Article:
Patients taking drugs to treat heart failure and high blood pressure could be at an increased risk of cancer, researchers have discovered.
US researchers found there was a "modestly increased risk" of getting a new cancer diagnosis after using angiotensin receptor blockers (ARB).
Patients taking the potentially life-saving drugs have been urged not to stop taking them after the risk of developing cancer while using the drugs was described as small.
But the findings have been described as "disturbing and provocative" by experts.
Although the drugs are considered safe, one previous trial reported a significant increase in fatal cancers in patients treated with the ARB candesartan.
To carry out the new investigation, US researchers pooled together and analysed all the previously published data from ARB studies prior to November 2009.
They also looked at new data from five trials involving 61,590 patients, and trends relating to lung, prostate and breast cancers, and cancer deaths. Part of the analysis involved deaths among 93,515 patients who took part in eight trials.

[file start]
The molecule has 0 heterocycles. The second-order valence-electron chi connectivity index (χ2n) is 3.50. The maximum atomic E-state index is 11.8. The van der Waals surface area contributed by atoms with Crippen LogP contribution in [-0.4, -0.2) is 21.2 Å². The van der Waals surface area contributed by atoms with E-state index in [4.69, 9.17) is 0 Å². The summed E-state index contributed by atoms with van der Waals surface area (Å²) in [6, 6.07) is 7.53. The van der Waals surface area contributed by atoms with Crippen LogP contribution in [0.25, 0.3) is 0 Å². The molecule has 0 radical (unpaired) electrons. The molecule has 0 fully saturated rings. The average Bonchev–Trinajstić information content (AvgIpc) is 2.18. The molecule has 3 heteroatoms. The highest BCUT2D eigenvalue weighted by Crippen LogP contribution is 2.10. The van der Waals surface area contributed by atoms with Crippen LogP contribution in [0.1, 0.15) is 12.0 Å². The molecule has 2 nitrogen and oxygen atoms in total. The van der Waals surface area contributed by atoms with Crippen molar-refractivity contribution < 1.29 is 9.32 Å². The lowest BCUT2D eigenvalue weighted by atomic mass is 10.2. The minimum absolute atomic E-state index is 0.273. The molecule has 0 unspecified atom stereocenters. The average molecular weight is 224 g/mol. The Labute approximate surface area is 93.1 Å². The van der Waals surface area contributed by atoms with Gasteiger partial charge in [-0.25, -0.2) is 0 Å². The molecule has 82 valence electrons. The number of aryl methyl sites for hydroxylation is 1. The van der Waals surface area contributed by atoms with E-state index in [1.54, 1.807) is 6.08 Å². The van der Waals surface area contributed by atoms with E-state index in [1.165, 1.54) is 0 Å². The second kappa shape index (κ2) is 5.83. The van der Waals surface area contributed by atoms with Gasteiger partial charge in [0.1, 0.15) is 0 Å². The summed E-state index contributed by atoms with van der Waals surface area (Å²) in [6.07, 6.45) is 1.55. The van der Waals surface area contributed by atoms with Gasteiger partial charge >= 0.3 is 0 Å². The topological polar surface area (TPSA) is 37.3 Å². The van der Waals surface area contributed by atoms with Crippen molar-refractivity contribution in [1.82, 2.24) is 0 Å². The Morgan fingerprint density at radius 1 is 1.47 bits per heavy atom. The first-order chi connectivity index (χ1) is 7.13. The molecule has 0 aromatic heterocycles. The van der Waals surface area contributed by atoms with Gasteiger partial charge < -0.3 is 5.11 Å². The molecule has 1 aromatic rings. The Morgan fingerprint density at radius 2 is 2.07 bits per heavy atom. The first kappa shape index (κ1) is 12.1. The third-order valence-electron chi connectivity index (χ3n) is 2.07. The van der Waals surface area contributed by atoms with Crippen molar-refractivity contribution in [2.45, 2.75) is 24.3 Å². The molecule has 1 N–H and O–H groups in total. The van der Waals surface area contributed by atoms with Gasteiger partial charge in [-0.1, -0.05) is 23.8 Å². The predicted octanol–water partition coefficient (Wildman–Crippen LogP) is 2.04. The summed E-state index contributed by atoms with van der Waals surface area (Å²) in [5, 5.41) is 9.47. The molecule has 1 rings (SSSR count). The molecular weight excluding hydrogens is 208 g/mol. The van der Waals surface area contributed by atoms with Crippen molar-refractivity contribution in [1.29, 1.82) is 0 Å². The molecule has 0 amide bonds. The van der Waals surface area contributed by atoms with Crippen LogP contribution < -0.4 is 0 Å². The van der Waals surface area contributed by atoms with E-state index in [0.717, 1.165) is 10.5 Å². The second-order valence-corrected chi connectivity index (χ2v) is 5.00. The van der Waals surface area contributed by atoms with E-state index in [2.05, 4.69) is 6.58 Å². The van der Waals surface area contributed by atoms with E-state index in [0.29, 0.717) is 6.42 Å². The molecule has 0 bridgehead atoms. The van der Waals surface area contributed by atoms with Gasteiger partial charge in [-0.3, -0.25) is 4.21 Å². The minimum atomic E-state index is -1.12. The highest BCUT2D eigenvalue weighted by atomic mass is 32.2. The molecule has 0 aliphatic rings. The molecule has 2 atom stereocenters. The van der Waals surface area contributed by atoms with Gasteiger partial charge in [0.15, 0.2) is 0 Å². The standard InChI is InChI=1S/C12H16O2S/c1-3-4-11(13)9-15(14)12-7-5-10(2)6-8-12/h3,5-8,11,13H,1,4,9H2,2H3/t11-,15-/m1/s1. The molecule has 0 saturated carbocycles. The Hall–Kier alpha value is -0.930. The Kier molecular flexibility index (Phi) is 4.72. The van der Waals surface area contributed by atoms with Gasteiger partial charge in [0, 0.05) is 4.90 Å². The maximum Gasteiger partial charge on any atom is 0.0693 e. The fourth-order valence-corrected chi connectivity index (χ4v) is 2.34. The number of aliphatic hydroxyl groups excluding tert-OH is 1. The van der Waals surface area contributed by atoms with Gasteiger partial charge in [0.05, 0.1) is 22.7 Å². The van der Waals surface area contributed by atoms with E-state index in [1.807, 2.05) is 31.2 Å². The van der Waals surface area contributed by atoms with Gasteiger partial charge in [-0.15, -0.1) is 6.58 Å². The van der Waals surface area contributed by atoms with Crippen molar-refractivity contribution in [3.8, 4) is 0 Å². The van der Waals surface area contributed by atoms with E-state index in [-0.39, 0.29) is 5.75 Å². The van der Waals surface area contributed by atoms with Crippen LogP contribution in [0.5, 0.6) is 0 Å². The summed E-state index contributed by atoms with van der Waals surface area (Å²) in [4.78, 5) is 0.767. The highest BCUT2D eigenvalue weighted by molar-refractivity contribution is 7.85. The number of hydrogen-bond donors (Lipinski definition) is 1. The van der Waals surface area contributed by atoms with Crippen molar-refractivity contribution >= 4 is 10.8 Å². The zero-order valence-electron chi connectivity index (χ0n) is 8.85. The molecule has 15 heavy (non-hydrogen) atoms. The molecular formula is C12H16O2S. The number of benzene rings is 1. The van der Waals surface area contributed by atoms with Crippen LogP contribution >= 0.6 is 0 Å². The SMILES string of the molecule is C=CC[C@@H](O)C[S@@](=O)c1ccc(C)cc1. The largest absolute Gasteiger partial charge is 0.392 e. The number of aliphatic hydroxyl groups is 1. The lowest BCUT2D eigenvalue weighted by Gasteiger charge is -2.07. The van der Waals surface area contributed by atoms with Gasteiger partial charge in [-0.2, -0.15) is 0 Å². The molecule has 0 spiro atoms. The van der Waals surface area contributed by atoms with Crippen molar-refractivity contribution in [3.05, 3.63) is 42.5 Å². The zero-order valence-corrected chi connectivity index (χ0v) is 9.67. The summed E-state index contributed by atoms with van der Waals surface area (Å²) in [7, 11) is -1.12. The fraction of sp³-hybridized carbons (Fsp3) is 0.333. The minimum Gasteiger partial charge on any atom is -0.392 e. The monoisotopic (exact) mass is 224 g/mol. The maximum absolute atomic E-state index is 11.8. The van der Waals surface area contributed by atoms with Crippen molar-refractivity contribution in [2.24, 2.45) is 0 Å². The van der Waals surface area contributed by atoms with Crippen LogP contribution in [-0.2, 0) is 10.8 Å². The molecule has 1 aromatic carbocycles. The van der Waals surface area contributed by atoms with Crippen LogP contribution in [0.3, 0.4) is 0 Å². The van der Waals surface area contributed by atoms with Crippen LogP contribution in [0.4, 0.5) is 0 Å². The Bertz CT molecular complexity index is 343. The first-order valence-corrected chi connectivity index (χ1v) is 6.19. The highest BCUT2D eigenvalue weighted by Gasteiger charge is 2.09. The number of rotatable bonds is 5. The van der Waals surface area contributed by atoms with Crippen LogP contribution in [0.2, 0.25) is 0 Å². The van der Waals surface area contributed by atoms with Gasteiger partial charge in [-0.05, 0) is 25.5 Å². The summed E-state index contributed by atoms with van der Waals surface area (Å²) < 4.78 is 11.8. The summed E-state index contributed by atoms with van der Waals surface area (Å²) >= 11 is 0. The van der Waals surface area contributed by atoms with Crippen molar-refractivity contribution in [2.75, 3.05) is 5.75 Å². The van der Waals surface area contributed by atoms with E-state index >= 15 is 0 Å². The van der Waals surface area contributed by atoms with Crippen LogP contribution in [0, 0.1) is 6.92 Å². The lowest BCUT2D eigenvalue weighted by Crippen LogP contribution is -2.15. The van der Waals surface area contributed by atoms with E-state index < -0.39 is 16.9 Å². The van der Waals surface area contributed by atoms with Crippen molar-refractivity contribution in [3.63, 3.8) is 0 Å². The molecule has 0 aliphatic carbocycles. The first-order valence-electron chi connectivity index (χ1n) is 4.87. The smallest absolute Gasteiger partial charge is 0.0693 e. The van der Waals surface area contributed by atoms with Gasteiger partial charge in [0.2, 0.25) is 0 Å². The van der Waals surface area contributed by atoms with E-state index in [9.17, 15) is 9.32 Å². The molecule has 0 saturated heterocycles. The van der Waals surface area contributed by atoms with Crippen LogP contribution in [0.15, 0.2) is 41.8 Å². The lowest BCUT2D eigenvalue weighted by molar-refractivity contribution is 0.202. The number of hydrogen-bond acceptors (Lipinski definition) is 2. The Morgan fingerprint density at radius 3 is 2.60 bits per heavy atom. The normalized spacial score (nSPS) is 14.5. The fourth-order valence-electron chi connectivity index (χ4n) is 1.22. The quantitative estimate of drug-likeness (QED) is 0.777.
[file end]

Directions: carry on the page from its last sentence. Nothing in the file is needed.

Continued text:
More than 85% of the patients were taking one type of ARB, telmisartan.
The findings showed that 7.2% of patients taking ARBs were diagnosed with a new cancer over a period of four years compared with 6% of patients not treated with the drugs.
Although the result was significant, the authors led by Dr Ilke Sipahi, from Case Western Reserve University School of Medicine in Cleveland, Ohio, stressed that it should be seen in context.
"The finding of a 1.2% increase in absolute cancer risk over an average of four years needs to be interpreted in view of the estimated 41% background lifetime cancer risk," they wrote in The Lancet Oncology.